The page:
Hey folks, welcome to another smattering of SEO news; the last one for September! As both the month and the quarter wind down, the SEO news is still pumping along at full speed, and today we have some playful stories to help usher in the Fall season. With that said, let’s dive into a pile of SEO news leaves!
- Users Can Now Opt Out Of Google+ When Making New Google Accounts – Signaling what looks to be a positive change in direction, Google is now allowing new users of its services to opt out of creating a Google+ account if they don’t plan on posting anything publicly, say to YouTube or Google+. This way, if they just want to use Gmail and Maps, they can without being forced onto a social network they didn’t want. Hopefully this makes Google+ a better place overall in the future by being a place full of people who want to be there rather than people who feel forced to be there.
- Your Site May Not Rank Well Because It Doesn’t Impress GoogleBot – In an exchange on Google’s Webmaster Help forums, an adult website owner was complaining about how their website couldn’t seem to rank well in the search results. Google’s ubiquitous John Mueller replied saying essentially that their site is so similar to so many other websites that it “doesn’t impress GoogleBot much.” This really isn’t news to anyone who works in the trenches in SEO, as we try to tell people to make their sites valuable and authoritative for users all the time, but it’s nice to hear it from someone within Google itself.
- Matt Cutts Taunts Black Hat SEOs From His Vacation – Hot on the heels of the news that Google was targeting private blog networks with manual actions, Matt Cutts – who is supposedly on vacation – sent out a playful Tweet that seemed to be all but taunting black hat SEO professionals – and I use the term loosely – to apparently break the spirits of these individuals. We’re not sure if it’ll work, but it’s sure interesting to watch.
- Google Announces Structured Snippets – Google launched a new enhanced type of rich snippet they’re calling “structured snippets”, which, when used correctly, will pull relevant facts from web pages into individual search results. This includes product data, prices, and whatever else Google can pull that is relevant to a search query. Google’s own algorithm, mixed with data from the Research and Web Search teams, are pulling the data to make these snippets possible. No information was given on how to incorporate these, but from what I’m reading, it looks like it’ll be done on Google’s end, which might make this much more broadly applied than basic rich snippets are, which have to be incorporated by the website owner or webmaster on an individual site basis.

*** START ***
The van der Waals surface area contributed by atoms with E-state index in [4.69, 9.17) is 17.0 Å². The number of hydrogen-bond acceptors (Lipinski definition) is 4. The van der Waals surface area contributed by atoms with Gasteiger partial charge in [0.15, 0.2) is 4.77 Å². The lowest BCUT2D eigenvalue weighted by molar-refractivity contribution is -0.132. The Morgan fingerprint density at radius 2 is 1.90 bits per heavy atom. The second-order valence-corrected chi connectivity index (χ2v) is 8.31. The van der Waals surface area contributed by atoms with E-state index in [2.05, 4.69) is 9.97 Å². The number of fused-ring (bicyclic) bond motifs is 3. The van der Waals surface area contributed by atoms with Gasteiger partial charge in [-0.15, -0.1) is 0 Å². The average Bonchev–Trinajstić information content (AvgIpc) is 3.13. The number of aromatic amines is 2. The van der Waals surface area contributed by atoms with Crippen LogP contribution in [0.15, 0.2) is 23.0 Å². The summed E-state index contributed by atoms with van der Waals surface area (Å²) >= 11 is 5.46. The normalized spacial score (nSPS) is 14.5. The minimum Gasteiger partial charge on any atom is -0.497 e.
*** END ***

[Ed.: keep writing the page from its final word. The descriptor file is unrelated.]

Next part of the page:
- China Blocks DuckDuckGo, iOS’ New Default Search Engine – DuckDuckGo, which is a relatively newer search engine that boasts completely secure and private search, has been blocked by Chinese Regulators in all regions of the country. It’s not clear why the search engine, which is now the default on iOS 8 devices, was blocked, but the engine is in touch with Chinese officials to try to remove the block.
- Bing Announces Responsive Design For Image Search – Image searching has always been one of the best things about Bing, and now they’ve improved that experience even more by making their image search Responsive. This new design means a better experience for both smartphones and tablets especially, as results can now be easily scrolled through. In testing it on my Nexus 5 and in Chrome on my MacBook Pro, the new image search works splendidly, so go check it out.
See you all back here next week!